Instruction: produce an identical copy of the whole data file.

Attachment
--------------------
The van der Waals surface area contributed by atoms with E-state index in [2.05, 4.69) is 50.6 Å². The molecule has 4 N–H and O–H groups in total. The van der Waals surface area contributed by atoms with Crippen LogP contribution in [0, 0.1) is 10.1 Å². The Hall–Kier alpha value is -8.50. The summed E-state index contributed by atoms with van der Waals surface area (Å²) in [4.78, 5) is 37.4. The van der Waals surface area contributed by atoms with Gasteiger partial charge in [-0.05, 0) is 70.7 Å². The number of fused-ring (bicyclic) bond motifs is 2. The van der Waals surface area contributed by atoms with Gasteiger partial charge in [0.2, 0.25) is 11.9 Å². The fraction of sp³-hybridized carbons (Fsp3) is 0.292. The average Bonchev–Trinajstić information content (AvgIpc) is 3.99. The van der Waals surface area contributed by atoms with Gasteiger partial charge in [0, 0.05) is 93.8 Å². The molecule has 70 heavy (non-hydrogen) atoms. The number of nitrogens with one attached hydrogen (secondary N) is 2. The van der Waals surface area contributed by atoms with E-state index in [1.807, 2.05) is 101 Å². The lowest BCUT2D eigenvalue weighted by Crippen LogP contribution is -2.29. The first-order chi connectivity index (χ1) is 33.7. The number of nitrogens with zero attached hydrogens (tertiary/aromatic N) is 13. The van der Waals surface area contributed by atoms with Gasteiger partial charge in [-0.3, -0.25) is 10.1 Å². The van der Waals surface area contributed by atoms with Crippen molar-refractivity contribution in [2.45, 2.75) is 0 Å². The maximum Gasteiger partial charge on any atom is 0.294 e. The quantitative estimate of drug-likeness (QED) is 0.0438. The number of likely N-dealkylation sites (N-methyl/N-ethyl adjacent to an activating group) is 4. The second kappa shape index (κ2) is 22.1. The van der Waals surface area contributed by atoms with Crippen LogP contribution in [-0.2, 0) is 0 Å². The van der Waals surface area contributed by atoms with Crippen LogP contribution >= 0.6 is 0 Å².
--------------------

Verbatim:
The van der Waals surface area contributed by atoms with E-state index in [2.05, 4.69) is 50.6 Å². The molecule has 4 N–H and O–H groups in total. The van der Waals surface area contributed by atoms with Crippen LogP contribution in [0, 0.1) is 10.1 Å². The Hall–Kier alpha value is -8.50. The summed E-state index contributed by atoms with van der Waals surface area (Å²) in [4.78, 5) is 37.4. The van der Waals surface area contributed by atoms with Gasteiger partial charge in [-0.05, 0) is 70.7 Å². The number of fused-ring (bicyclic) bond motifs is 2. The van der Waals surface area contributed by atoms with Gasteiger partial charge in [0.2, 0.25) is 11.9 Å². The fraction of sp³-hybridized carbons (Fsp3) is 0.292. The average Bonchev–Trinajstić information content (AvgIpc) is 3.99. The van der Waals surface area contributed by atoms with Gasteiger partial charge in [0, 0.05) is 93.8 Å². The molecule has 70 heavy (non-hydrogen) atoms. The number of nitrogens with one attached hydrogen (secondary N) is 2. The van der Waals surface area contributed by atoms with E-state index in [1.807, 2.05) is 101 Å². The lowest BCUT2D eigenvalue weighted by Crippen LogP contribution is -2.29. The first-order chi connectivity index (χ1) is 33.7. The number of nitrogens with zero attached hydrogens (tertiary/aromatic N) is 13. The van der Waals surface area contributed by atoms with Gasteiger partial charge in [-0.3, -0.25) is 10.1 Å². The van der Waals surface area contributed by atoms with Crippen molar-refractivity contribution in [2.45, 2.75) is 0 Å². The maximum Gasteiger partial charge on any atom is 0.294 e. The quantitative estimate of drug-likeness (QED) is 0.0438. The number of likely N-dealkylation sites (N-methyl/N-ethyl adjacent to an activating group) is 4. The second kappa shape index (κ2) is 22.1. The van der Waals surface area contributed by atoms with Crippen LogP contribution in [-0.2, 0) is 0 Å². The van der Waals surface area contributed by atoms with Crippen LogP contribution >= 0.6 is 0 Å².